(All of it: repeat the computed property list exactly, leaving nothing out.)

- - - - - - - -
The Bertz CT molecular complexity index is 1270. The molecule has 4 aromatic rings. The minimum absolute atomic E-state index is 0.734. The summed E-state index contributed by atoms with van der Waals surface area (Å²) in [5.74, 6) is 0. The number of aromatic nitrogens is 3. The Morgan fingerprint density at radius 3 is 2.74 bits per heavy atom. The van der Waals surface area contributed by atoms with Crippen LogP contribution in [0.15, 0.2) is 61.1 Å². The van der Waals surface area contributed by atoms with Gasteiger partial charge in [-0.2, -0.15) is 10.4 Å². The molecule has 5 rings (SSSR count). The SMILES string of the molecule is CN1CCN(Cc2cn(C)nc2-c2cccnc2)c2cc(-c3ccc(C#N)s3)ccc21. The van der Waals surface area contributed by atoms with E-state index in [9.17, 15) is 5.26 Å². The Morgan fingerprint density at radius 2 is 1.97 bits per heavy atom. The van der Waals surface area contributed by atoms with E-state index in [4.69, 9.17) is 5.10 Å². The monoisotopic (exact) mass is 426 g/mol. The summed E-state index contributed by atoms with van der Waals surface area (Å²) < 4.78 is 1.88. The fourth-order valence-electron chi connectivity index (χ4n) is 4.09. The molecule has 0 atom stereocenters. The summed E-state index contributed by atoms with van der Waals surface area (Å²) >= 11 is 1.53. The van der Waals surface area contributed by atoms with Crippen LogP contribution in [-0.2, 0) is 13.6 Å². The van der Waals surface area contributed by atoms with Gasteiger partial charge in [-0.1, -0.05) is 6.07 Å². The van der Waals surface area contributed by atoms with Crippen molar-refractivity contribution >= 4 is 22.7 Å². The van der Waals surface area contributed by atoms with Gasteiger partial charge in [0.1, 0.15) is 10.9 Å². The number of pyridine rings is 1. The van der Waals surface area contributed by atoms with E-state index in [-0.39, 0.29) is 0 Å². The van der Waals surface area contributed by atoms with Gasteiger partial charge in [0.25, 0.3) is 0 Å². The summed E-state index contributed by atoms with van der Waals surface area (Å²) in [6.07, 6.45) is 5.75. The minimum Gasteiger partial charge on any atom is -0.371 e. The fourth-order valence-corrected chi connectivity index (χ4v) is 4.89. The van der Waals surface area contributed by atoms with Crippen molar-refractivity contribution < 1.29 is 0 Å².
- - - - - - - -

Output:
The Bertz CT molecular complexity index is 1270. The molecule has 4 aromatic rings. The minimum absolute atomic E-state index is 0.734. The summed E-state index contributed by atoms with van der Waals surface area (Å²) in [5.74, 6) is 0. The number of aromatic nitrogens is 3. The Morgan fingerprint density at radius 3 is 2.74 bits per heavy atom. The van der Waals surface area contributed by atoms with Crippen LogP contribution in [0.15, 0.2) is 61.1 Å². The van der Waals surface area contributed by atoms with Gasteiger partial charge in [-0.2, -0.15) is 10.4 Å². The molecule has 5 rings (SSSR count). The SMILES string of the molecule is CN1CCN(Cc2cn(C)nc2-c2cccnc2)c2cc(-c3ccc(C#N)s3)ccc21. The van der Waals surface area contributed by atoms with E-state index in [9.17, 15) is 5.26 Å². The Morgan fingerprint density at radius 2 is 1.97 bits per heavy atom. The van der Waals surface area contributed by atoms with E-state index in [4.69, 9.17) is 5.10 Å². The monoisotopic (exact) mass is 426 g/mol. The summed E-state index contributed by atoms with van der Waals surface area (Å²) < 4.78 is 1.88. The fourth-order valence-electron chi connectivity index (χ4n) is 4.09. The molecule has 0 atom stereocenters. The summed E-state index contributed by atoms with van der Waals surface area (Å²) >= 11 is 1.53. The van der Waals surface area contributed by atoms with Crippen LogP contribution in [-0.2, 0) is 13.6 Å². The van der Waals surface area contributed by atoms with Gasteiger partial charge in [-0.1, -0.05) is 6.07 Å². The van der Waals surface area contributed by atoms with Crippen molar-refractivity contribution >= 4 is 22.7 Å². The van der Waals surface area contributed by atoms with Gasteiger partial charge in [0.1, 0.15) is 10.9 Å². The number of pyridine rings is 1. The van der Waals surface area contributed by atoms with E-state index in [-0.39, 0.29) is 0 Å². The van der Waals surface area contributed by atoms with Gasteiger partial charge in [0.25, 0.3) is 0 Å². The summed E-state index contributed by atoms with van der Waals surface area (Å²) in [6.07, 6.45) is 5.75. The minimum Gasteiger partial charge on any atom is -0.371 e. The fourth-order valence-corrected chi connectivity index (χ4v) is 4.89. The van der Waals surface area contributed by atoms with Crippen molar-refractivity contribution < 1.29 is 0 Å².